Off and on since my early teen years I've suffered with consuming feelings of sadness. It is painful, of course, but it can also be exhaustingly confusing. My husband usually sees it coming before I do.
One evening last fall, he brought it up as we laid in bed. "Winter is coming," he said,"It's going to start getting darker earlier, do you want to try and get something to help you before it gets too dark?"
"What do you mean?" I asked, defensive.
"Nothing, it's just, you seem to get sad in the Winter, I'm just saying if you want to try and get some help, I support you. I can call the doctor if you want."
The thing about sinking into depression is that I don't recognize it right away. It's tricky. The sadness feels completely justified and something inside me fights to keep it around. It feels like I need it and its strength cannot be weakened by logic. If I'm trudging through dark days and cannot pinpoint a real reason for the darkness, I know I have sunk. A typical thought process goes like this:
I feel sad.I just can't, it's just not going to get better. It's just so hopeless. What's wrong? What happened? What was that that was making me sad? I was worried about something, what was that? The kids are at school... should they be away from me? It's ok, no, it's ok, they have to go. I don't want to go shopping, is that why I have this feeling? Well, I don't want to go... What was that thing I was worried about? I'm worried, I feel scared. I can't do all this stuff I have to do. It's too much.
Before I recognize my sadness as depression, it is a very confusing to be consumed by this deep, dark sadness, and have no justification for it. In the first few years of our marriage I would attach my misery to the first thing that popped into my head after trying to locate a reason for my feeling, something my husband said, the way my son looked at me, or a converstaion. It worked the same way for guilt. My whole self would be consumed with hopeless feelings of guilt, I felt as if nothing I did was right and that I was deeply hurting everyone around me that I cared about. When I couldn't remember an actual experience that took place to cause these feelings, I would pick anything I did that day and make mentals lists about why I should feel bad about it. With depression, the feeling always comes first and then I search for evidence to justify the feeling, making it up and often stretching logic.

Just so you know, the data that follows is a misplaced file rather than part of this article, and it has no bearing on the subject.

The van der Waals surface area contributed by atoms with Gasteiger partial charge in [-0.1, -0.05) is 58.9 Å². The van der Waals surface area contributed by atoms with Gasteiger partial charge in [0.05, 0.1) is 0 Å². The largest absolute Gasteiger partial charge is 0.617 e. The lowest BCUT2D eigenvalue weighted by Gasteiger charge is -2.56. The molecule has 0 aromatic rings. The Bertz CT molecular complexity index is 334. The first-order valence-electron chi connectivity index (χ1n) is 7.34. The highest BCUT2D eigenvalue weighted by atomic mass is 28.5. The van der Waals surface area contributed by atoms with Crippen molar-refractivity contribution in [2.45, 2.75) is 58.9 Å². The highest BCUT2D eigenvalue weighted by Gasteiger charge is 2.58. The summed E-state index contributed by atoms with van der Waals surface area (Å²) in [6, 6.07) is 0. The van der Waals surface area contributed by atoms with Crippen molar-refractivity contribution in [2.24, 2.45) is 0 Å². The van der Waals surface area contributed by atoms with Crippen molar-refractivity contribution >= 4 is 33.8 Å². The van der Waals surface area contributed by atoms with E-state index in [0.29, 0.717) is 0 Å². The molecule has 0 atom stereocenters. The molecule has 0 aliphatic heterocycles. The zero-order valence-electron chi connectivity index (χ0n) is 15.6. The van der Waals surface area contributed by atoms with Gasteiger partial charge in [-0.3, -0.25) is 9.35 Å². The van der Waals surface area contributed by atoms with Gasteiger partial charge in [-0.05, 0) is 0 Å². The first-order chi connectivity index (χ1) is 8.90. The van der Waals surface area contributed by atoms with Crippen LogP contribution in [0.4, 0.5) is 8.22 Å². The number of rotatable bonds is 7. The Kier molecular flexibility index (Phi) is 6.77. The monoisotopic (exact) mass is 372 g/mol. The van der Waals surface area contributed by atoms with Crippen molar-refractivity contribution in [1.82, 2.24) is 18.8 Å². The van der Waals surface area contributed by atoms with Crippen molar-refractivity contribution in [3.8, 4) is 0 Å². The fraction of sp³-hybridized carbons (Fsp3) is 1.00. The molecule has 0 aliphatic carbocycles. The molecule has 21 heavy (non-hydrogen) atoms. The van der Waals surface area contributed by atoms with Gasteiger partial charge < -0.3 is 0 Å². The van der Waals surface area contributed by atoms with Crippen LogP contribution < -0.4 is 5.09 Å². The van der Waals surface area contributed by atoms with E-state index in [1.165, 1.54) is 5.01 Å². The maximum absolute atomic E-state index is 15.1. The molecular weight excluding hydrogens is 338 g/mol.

"Do I seem sad?" I asked my husband after a long pause.
"You just look tired and I can see when you're stuck in your head," he explained,"I just thought, maybe you'd want to get something this time, before it got too bad."
Two weeks later we were sitting in two cold chairs in the large exam room of my doctor's office. I began to sob before anyone even started speaking.
"What can I help you with?" my doctor asked, calmly.
"I just feel sad," I cried, "I just feel nervous, and embarrassed, and sad, and I don't know why."
My doctor sat patiently mumbling ,"mm hm, mm hm," and typing notes into his computer as I answered his questions. At the end of our consultation he spoke, "I don't think this is going to go away on it's own," he said,"it sounds like it is something you might be dealing with for your whole life. I can give you medication, but I think you should talk to someone too. If this is going to be a long term difficulty, you should have some other ways to battle it."
I took my prescription and walked home with my husband by my side, still sobbing from embarassment, "It's going to be ok," he assured me,"You're going to feel better, you're just sick, sometimes people get sick. I think it will be good for you to take the medicine and talk to someone if you want to. If you want I will call for you."